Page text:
Foot and mouth disease (FMD) is a highly contagious viral disease that affects pigs, cattle, sheep, goats, deer, camelids and buffalo. FMD does not affect humans, horses, or companion animals such as dogs and cats.
It is spread rapidly by contact with infected animals, transmission on clothing and vehicles, and through the air.
The practice of swill feeding, the traditional name for the feeding of food scraps and other waste material to pigs, has caused FMD outbreaks overseas.
FMD is NOT present in Australia.
FMD is most likely to enter Australia through illegal imports of meat and dairy products infected with the FMD virus and the subsequent illegal feeding of these products (swill) to pigs.
Evidence of FMD virus was detected in meat confiscated at Australian international airports in 2019 by biosecurity staff of the Department of Agriculture and Water Resources.
Strict quarantine, surveillance and biosecurity conditions are in place to prevent FMD entering Australia.
New South Wales and all other Australian states and territories have strict laws that prohibit swill feeding. To help prevent FMD and other serious diseases, domestic and wild pigs must be prevented from eating food scraps. Pig farms, rubbish tips and ports are monitored to make sure that food scraps are not fed to pigs.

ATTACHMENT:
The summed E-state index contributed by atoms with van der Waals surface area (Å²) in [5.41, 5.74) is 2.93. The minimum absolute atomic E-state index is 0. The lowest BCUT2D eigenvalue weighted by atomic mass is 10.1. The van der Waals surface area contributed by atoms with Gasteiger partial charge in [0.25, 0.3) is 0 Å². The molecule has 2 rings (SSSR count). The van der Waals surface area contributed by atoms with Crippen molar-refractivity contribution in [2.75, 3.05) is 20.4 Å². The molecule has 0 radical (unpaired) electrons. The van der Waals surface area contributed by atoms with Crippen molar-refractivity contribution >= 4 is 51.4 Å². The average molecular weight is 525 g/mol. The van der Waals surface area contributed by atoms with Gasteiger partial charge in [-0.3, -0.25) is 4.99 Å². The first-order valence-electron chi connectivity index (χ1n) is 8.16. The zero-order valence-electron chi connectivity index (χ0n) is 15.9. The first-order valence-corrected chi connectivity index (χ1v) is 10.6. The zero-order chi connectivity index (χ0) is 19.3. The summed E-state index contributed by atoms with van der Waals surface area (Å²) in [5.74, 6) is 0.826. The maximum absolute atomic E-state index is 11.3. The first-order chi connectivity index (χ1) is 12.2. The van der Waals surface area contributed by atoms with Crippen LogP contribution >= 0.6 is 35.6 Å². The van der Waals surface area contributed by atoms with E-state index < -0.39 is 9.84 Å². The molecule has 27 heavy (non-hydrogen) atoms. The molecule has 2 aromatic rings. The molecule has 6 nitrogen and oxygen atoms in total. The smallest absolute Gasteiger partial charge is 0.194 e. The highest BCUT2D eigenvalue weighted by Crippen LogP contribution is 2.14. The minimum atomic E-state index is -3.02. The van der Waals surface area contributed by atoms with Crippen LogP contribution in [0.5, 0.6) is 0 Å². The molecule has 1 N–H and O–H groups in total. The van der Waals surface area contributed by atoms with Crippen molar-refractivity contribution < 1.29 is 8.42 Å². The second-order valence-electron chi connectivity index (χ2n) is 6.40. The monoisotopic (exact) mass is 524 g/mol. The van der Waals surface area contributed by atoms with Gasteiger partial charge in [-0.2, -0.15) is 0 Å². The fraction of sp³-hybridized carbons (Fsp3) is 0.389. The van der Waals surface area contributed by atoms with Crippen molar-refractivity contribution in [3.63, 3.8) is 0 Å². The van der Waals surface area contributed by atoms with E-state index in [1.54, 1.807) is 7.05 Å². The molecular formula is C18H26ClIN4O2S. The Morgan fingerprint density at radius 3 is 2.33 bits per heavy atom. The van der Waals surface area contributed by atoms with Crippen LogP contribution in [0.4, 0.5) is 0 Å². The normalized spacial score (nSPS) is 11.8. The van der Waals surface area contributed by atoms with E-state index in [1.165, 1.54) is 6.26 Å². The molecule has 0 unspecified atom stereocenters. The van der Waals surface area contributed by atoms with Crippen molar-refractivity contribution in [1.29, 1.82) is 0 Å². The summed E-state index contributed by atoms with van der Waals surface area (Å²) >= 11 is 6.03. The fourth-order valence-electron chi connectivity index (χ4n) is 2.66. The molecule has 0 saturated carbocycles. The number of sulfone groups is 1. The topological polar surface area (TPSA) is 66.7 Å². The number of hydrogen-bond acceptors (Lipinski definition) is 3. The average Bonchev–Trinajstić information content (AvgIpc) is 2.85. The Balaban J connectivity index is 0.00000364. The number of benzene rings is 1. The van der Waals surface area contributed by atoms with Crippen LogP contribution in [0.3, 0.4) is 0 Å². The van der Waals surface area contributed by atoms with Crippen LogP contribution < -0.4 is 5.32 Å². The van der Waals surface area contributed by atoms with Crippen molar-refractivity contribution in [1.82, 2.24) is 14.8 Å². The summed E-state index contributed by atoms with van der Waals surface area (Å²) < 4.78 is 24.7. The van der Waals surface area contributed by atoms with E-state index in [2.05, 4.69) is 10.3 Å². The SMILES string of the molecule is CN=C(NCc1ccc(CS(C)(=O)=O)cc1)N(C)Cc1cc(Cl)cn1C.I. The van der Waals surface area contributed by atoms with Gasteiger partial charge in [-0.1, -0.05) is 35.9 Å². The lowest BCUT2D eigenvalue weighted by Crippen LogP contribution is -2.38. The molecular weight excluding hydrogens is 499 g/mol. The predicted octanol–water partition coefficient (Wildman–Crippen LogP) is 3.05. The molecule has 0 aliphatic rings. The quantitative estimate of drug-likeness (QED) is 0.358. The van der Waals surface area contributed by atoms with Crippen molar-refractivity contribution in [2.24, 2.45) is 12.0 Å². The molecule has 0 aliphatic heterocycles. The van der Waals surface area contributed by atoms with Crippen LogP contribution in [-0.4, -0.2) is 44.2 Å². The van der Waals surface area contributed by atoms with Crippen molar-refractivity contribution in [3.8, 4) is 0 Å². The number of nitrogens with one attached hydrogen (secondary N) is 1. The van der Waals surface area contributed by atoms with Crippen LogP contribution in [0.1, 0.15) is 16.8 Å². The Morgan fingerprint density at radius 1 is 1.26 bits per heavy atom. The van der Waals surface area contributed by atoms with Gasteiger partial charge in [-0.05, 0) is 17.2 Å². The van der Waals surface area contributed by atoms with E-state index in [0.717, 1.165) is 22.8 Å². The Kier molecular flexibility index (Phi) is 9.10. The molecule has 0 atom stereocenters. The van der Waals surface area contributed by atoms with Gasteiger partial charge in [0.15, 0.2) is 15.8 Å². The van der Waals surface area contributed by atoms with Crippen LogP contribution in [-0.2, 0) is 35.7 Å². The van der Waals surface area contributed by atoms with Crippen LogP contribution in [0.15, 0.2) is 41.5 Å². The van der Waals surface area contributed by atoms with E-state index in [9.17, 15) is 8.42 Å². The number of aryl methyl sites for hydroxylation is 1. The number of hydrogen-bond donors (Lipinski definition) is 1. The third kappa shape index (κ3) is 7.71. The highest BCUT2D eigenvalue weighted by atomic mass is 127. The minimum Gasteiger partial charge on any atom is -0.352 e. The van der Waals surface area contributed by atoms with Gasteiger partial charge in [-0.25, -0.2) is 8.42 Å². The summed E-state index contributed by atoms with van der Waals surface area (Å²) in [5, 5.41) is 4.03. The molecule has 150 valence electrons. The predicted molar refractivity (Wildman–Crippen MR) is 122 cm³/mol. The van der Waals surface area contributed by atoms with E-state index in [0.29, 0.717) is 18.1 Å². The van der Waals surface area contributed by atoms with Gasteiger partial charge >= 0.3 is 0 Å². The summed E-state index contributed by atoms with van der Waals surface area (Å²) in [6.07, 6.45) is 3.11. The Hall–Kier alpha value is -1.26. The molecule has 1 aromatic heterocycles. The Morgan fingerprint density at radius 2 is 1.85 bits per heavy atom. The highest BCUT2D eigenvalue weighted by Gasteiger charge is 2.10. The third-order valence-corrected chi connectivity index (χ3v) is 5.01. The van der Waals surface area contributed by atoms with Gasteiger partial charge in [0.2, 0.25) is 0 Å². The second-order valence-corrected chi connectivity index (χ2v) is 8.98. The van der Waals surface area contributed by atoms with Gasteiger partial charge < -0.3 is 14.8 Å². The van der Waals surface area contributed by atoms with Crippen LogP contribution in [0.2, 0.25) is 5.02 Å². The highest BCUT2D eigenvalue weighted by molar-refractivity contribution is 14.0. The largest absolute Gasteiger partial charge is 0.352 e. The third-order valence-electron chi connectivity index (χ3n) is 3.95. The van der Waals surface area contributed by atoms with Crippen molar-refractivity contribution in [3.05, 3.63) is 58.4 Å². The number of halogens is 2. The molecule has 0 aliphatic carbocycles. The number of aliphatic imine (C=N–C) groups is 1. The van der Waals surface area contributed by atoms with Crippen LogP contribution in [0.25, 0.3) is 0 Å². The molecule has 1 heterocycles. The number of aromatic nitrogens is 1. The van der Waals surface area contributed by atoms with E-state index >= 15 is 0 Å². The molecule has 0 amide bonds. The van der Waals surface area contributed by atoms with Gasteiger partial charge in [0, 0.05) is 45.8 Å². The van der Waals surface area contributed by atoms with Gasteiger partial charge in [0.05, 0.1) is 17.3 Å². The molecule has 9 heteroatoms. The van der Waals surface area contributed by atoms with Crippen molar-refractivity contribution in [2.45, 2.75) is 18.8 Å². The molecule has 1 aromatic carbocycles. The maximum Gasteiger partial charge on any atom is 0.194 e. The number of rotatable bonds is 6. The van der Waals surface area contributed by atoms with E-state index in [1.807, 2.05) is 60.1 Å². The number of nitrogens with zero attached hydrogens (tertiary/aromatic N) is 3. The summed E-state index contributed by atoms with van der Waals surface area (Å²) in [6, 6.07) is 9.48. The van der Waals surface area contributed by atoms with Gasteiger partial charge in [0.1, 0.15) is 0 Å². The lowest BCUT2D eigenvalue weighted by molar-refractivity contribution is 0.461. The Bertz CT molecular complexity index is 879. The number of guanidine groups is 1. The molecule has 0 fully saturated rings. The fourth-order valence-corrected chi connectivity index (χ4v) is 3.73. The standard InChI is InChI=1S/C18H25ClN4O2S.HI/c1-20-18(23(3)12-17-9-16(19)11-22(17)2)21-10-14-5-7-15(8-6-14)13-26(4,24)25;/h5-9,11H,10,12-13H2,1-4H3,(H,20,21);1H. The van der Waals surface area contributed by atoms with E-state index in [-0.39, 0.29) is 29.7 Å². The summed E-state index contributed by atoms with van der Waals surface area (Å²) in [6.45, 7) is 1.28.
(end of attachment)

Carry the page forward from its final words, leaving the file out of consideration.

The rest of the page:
Australia has an internationally recognised capability to deal quickly and effectively with emergency animal disease outbreaks. NSW has a strong track record of successfully dealing with outbreaks of disease in its animal populations, including the large outbreak of equine influenza in 2007 and the outbreaks of avian influenza in 2012 and 2013.
Both government and industry engage in significant FMD preparedness activities to make sure that if an FMD incursion occurs, it can be contained and controlled as quickly as possible. These activities include detailed contingency planning and a comprehensive whole-of-government approach to make sure resources are available from a wide range of agencies. There is a comprehensive range of plans in place to deal with an FMD outbreak. The Australian Veterinary Plan or AUSVETPLAN is the central plan for controlling and eradicating an outbreak.
The state of preparedness is under continuous review and improvements are constantly being implemented. Exercises are held regularly to test plans and train those who would be involved.
When the strain of virus causing the outbreak has been confirmed, a vaccination program may be implemented to assist in containing and eradicating the outbreak.